News Article

Loft Window Jargon Busted

02.09.16

There are a huge variety of loft conversion windows on the market, and unless you’re a loft conversion specialist, you’d be forgiven for not knowing your dormer from your roof lights. What’s more, not every type of window will suit your home – or your budget – and so it can be difficult to make a choice.

Feeling spoilt for choice? There are so many varieties of loft conversion in London that it can be difficult to see what’s best for your home, so let’s bust the jargon and let the light shine on the type of window that’s right for you.

Roof Lights or Sky Lights

These are the most common type of loft conversion window, and are those which sit flat against the pitch of the roof. By installing roof lights, the overall look and character of the original loft is maintained, and this type of conversion can often be done without planning permission.

Sky lights of various sizes can be installed according to the loft room’s use. For example, larger windows can be used in living or bedroom loft rooms, with smaller bathroom windows. Similarly, they can also be installed on the opposite side of the roof to a dormer window, or over a stairwell, to maximise the amount of natural light that fills the space.

Flat Roof Dormer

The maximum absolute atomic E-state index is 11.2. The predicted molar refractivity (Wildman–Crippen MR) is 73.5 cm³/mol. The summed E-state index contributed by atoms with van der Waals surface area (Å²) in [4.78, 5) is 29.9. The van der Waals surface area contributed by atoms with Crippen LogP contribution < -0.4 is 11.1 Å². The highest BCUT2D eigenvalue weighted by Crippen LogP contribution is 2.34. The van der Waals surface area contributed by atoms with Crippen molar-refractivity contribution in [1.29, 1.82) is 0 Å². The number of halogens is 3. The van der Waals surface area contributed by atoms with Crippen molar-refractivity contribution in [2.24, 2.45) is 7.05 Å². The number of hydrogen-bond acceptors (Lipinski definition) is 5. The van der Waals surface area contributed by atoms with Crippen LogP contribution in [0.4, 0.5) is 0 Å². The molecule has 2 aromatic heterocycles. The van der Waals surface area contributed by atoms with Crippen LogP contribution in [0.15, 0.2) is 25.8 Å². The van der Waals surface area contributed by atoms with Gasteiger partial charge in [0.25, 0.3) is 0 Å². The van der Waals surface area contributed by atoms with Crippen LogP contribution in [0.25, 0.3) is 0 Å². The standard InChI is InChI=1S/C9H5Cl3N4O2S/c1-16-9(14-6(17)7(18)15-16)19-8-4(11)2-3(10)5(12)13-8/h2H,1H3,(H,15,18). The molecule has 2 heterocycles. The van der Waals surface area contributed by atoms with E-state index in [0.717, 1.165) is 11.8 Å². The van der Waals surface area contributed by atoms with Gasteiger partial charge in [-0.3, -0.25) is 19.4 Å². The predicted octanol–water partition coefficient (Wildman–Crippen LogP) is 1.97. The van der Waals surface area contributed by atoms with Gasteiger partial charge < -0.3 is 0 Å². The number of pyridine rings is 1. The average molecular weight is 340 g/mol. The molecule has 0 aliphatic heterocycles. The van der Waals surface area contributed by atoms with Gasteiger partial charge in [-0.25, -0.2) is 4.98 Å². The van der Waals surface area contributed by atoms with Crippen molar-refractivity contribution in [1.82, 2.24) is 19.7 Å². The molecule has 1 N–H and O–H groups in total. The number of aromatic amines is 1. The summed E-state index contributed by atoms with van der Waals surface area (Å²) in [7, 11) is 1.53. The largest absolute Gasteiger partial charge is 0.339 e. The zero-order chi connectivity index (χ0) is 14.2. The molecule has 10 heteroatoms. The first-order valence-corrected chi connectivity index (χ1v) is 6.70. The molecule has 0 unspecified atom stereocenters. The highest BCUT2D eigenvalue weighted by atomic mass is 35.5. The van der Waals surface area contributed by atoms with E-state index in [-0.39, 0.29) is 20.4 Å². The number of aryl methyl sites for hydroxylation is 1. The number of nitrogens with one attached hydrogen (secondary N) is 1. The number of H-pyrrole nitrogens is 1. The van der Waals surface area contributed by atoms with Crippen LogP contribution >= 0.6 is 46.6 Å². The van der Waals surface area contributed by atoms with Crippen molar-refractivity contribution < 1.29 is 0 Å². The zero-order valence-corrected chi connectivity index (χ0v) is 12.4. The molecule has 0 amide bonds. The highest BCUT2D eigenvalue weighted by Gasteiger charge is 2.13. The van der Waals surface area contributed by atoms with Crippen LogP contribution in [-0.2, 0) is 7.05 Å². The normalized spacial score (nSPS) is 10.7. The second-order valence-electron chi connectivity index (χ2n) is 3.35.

A flat roof dormer is the traditional dormer window which extends beyond the pitch of the roof to create both head height and a large window allowing in plenty of natural light.

Traditionally they have been thought of as slightly unsightly, but with a modern loft conversion, their exterior finish can be made more attractive through tiles, rendering or cladding.

Cat Slide Dormer

Similar to the traditional dormer, the cat slide dormer extends beyond the pitch of the roof in the traditional fashion, but instead of having a flat roof like a typical dormer window, they have a slight pitch to them, making them more attractive from the outside but giving just as much interior head height.

Cropped Dormer

Yet another variation of the flat roof dormer, but a slightly shorter version which doesn’t extend as far beyond the roof line. Obviously this means that you have less floor area than a normal dormer, but maintains the head height.

Generally they are thought to be more attractive than a traditional dormer as they do not take over your entire roof space.

Bonnet Dormer

These are the series of ‘chocolate box’ cottage small dormer windows. They add plenty of character to any home, and on the interior the cubby holes created can be used to house a vanity unit and sink, a desk, dressing table, or reading nook, among many other ideas.

Roof Terrace

A contemporary option, and if your house is surrounded by views this could be the option for you. Not only does adding a dormer style window or French doors give plenty of natural light, but a small roof terrace also has the benefit of adding outdoor space to your property. Pretty much the ultimate in loft windows: bringing the outside in!

Still need some roof window jargon busted? Contact Bespoke Lofts. Our experts will talk you through what type of window is best for your conversion, your home and your lifestyle.

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